Of course, sometimes when I’m feeling really vulnerable, I fall into my old ways of thinking. The spiral of suck opens its gaping maw a little too close to me and I get pulled into its vortex.  It happened two weekends ago during my long run.  I’d been dealing with some serious work-related stress and a lack of sleep, plus I got a late start so it was hot outside, and so all I could think about was how stressed out and tired and hot I was.  I made it to mile five before I had to pull off to a park bathroom so I could lose my shit in private.

For the most part, though, I find that making an effort to be encouraging and positive in my self-talk works a hell of a lot better than when I try to go all Full Metal Jacket drill sergeant on myself.

3. Staying in the moment.

I used to do all sorts of things to distract myself when I was racing or training.  Sometimes I’d play games with myself where I’d tell myself I’d have to run three minutes before I could look at my Garmin again, sometimes I’d try to break things down into more manageable chunks of time or distance, anything to take my mind off what I was doing at that moment in hopes of being able to better endure suffering or boredom.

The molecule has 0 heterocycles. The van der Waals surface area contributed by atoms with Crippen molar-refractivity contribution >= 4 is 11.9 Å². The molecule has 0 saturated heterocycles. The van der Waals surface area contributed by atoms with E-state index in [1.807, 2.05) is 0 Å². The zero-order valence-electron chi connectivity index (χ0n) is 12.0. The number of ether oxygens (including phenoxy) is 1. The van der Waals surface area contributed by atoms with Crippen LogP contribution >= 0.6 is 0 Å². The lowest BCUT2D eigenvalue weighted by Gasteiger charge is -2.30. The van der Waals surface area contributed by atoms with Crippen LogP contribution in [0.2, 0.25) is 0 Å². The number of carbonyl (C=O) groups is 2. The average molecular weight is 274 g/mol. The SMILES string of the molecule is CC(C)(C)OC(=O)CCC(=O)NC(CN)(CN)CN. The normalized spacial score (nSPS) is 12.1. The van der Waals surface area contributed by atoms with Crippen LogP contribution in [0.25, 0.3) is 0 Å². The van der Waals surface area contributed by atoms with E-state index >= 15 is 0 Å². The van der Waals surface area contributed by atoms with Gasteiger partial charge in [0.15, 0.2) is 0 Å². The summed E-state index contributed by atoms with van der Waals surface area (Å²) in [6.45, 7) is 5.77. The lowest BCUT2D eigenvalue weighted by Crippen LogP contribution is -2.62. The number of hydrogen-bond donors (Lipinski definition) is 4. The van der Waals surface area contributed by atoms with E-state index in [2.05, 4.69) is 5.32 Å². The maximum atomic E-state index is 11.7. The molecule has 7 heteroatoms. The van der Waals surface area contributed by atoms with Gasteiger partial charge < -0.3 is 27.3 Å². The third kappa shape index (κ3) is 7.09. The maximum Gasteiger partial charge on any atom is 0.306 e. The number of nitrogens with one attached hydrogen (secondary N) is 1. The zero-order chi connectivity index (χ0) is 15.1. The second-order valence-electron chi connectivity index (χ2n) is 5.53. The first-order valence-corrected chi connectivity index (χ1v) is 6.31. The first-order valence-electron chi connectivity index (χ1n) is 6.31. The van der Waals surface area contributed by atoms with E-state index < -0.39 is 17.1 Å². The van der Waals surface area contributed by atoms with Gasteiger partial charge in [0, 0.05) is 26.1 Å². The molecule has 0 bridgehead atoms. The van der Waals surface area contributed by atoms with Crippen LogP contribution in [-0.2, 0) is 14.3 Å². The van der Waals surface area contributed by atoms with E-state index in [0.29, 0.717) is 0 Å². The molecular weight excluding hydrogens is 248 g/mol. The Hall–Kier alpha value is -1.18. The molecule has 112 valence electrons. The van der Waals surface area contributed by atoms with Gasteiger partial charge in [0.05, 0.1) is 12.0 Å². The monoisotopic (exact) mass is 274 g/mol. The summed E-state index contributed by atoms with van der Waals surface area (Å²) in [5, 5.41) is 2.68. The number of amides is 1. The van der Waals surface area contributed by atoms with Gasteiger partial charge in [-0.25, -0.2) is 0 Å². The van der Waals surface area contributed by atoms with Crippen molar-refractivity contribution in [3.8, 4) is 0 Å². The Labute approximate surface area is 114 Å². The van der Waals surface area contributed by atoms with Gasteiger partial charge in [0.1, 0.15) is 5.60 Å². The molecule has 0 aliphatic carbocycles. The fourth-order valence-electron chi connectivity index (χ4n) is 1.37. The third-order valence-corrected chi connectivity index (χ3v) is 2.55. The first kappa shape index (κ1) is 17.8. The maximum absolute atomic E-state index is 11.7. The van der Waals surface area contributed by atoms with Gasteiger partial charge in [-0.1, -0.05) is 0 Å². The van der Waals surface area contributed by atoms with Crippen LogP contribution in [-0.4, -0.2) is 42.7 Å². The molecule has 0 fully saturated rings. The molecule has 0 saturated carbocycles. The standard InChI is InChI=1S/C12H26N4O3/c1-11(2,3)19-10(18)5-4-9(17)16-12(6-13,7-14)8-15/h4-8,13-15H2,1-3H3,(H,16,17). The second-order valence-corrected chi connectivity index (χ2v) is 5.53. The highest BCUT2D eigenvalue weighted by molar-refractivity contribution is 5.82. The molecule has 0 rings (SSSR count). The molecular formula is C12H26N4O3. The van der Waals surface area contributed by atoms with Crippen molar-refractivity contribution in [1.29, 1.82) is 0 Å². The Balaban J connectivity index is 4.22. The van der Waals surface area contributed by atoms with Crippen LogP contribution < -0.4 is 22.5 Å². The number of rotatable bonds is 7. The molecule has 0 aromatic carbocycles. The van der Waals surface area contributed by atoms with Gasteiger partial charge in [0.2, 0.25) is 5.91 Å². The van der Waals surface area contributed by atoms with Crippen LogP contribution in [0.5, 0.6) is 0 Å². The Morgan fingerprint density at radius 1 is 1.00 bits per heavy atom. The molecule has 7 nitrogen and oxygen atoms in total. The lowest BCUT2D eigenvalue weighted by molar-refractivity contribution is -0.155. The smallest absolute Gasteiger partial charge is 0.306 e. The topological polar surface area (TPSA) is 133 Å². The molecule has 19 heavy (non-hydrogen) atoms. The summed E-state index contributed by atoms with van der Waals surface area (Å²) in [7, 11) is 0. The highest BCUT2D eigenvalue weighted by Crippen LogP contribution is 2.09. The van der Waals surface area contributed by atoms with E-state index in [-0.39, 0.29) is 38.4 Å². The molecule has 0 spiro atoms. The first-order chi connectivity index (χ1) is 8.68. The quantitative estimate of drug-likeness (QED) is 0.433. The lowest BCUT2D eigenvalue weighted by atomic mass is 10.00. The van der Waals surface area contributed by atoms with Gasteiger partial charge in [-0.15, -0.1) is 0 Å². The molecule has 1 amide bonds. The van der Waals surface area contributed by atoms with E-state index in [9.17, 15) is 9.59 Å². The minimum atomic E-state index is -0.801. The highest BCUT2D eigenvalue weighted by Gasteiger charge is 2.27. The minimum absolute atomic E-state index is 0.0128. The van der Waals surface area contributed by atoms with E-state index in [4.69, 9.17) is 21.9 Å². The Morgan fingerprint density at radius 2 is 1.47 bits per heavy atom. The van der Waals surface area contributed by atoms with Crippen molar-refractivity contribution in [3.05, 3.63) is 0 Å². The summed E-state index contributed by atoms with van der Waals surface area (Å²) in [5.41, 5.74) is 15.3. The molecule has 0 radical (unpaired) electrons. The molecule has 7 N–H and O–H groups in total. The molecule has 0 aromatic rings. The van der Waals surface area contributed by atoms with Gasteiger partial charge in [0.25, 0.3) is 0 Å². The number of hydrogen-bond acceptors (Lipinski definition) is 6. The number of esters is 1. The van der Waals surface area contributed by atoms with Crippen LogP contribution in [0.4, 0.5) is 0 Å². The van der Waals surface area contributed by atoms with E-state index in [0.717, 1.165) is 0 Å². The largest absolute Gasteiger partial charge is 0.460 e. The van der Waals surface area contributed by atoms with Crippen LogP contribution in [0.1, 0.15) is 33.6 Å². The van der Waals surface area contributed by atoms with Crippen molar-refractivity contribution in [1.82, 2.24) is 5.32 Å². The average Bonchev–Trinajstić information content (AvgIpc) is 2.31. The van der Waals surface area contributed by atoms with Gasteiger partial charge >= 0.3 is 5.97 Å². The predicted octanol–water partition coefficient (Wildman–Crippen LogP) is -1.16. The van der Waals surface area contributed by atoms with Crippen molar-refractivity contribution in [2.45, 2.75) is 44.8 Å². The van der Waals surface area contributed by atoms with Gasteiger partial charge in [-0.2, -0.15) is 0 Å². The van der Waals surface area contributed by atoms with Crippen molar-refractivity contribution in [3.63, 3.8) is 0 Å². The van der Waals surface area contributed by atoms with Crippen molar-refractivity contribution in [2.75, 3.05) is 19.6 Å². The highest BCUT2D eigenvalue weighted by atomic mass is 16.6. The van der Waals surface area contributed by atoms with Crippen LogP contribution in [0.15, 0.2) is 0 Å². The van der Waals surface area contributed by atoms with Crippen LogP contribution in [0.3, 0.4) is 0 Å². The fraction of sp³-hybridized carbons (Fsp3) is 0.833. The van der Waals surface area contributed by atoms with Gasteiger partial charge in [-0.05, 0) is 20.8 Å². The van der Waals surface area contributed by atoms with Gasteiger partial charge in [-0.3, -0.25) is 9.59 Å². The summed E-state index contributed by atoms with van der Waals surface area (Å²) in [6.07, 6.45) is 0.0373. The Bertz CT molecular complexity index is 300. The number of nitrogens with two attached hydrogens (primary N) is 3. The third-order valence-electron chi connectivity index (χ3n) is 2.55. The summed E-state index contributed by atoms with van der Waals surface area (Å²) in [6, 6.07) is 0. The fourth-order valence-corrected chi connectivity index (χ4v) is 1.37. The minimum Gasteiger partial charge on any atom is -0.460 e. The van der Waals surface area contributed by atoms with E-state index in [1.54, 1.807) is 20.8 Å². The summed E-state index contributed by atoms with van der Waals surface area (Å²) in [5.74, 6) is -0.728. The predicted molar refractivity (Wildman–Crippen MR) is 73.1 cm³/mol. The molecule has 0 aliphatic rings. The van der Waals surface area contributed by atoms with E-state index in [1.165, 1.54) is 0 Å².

The paradox is that making an effort to focus on the present has actually increased my capacity for dealing with these things and also makes the time pass a lot faster.  When I pay attention to where I’m at – including how I feel and what my body is doing – instead of trying to distract myself, I start to experience what’s been described as “flow“:

[Csikszentmihalyi] defines flow as a state in which people “are completely absorbed in an activity, especially an activity which involves their creative abilities. During this ‘optimal experience’ they feel “strong, alert, in effortless control, unselfconscious, and at the peak of their abilities.”

Whenever I catch myself trying to play those distracting mental games, particularly when I’m far from the end, I’ll take some deep breaths, run through my internal checklist, check my form and my pace and remind myself to just be in the mile I’m in.  It’s an ongoing process – a practice, really – but when I can actually achieve that state, it feels mesmerizing and energizing.

Of course, I still use those psychological tricks I mentioned above, but I try to save them for the end of a race, when my tank is running on empty and I have to conjure shit out of nowhere to get myself across the finish line, instead of relying on them right away.

4. Welcoming discomfort.

Let’s face it – running long distances will hurt. Not can. WILL. It hurts for the people who are running at the front of the pack just as it hurts for those who are running at the back.  It hurts whether you run a 5K or an ultra.  The sooner I learned to accept this as an inevitability of my chosen sports, the sooner I got over worrying about it.  Now I just accept that at some point I’m going to be uncomfortable and I will probably hurt, and that it’s going to be okay.